Aid enters Gaza through Israel’s Kerem Shalom crossing for first time in war

JERUSALEM (Reuters) -The Kerem Shalom crossing between Israel and Gaza opened on Sunday for aid trucks for the first time since the outbreak of war, officials said, a move intended to double the amount of food and medicine reaching the enclave.

The crossing had been closed after an Oct. 7 attack by Hamas and aid was being delivered solely through Gaza’s Rafah crossing with Egypt, which Israel said could only accommodate the entry of 100 trucks per day.

Two sources in the Egypt Red Crescent told Reuters that trucks were starting to enter on Sunday through the Kerem Shalom crossing on their way into Gaza. One said there were 79 trucks.

Kerem Shalom, on the border of Egypt, Israel and Gaza, is one of the main transit points for goods in and out of Gaza, allowing much faster transit than the Rafah passenger crossing a few kilometres away.

Israel approved the entry of aid last week.

“Starting today (Dec.17), UN aid trucks will undergo security checks and be transferred directly to Gaza via Kerem Shalom, to abide by our agreement with the US,” COGAT, the branch of military which coordinated humanitarian aid with the Palestinian territories, said in a statement.

The prime minister’s office has previously said this would allow Israel to maintain its commitments to permit the entry of 200 trucks of aid per day, agreed upon in a hostage deal brokered and implemented last month.

Asked if aid had crossed into Gaza, an Israeli official said yes.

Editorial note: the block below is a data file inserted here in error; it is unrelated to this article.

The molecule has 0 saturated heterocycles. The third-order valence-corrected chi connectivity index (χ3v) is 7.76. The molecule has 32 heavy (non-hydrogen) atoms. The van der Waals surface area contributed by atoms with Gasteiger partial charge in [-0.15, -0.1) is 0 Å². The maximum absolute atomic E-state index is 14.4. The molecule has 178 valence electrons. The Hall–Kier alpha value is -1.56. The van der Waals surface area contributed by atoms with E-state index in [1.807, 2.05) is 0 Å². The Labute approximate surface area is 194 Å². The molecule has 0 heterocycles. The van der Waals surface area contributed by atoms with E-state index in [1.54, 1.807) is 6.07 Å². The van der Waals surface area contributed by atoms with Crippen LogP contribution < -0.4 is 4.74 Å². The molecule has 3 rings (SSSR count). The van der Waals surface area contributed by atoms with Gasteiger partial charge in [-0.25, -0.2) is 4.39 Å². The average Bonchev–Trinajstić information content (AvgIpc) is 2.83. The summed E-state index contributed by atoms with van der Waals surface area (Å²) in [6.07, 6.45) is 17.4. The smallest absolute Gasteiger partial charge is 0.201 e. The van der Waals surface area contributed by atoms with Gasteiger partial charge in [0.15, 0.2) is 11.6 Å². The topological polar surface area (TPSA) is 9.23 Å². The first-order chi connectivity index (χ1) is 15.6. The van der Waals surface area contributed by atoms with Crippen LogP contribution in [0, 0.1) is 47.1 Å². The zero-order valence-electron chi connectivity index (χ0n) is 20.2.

Israel had already agreed to allow trucks to be inspected at Kerem Shalom but the trucks had previously been obliged to return to Rafah to cross into Gaza from Egypt. Aid groups had been calling for them to be allowed in directly.

The aid may not reach Gazans, Colonel Elad Goren, head of the civil department at COGAT told Reuters, saying humanitarian agencies in Gaza had not increased their capacity to distribute aid to meet the demand from the influx of Gazans who have fled to the south of the enclave on Israeli advice.

“If the UN won’t have the capacity to collect and to distribute, it doesn’t matter how many crossings we will open,” Goren said. “They cannot rely upon the same mechanism they had before the war.

“We adjusted ourselves,” Goren said. “The UN unfortunately didn’t.”

Relevant UN agencies were not immediately available for comment.

As Israel’s campaign in Gaza has gathered pace, the humanitarian situation in the besieged enclave has worsened dramatically with the United Nations and other world bodies warning of severe shortages of food, clean water and medicines.

(Reporting by Emily Rose in Jerusalem, Yusri Mohamed in Cairo, Nayera Abdallah in Dubai and Emma Farge in Geneva; Editing by Frank Jack Daniel and Philippa Fletcher)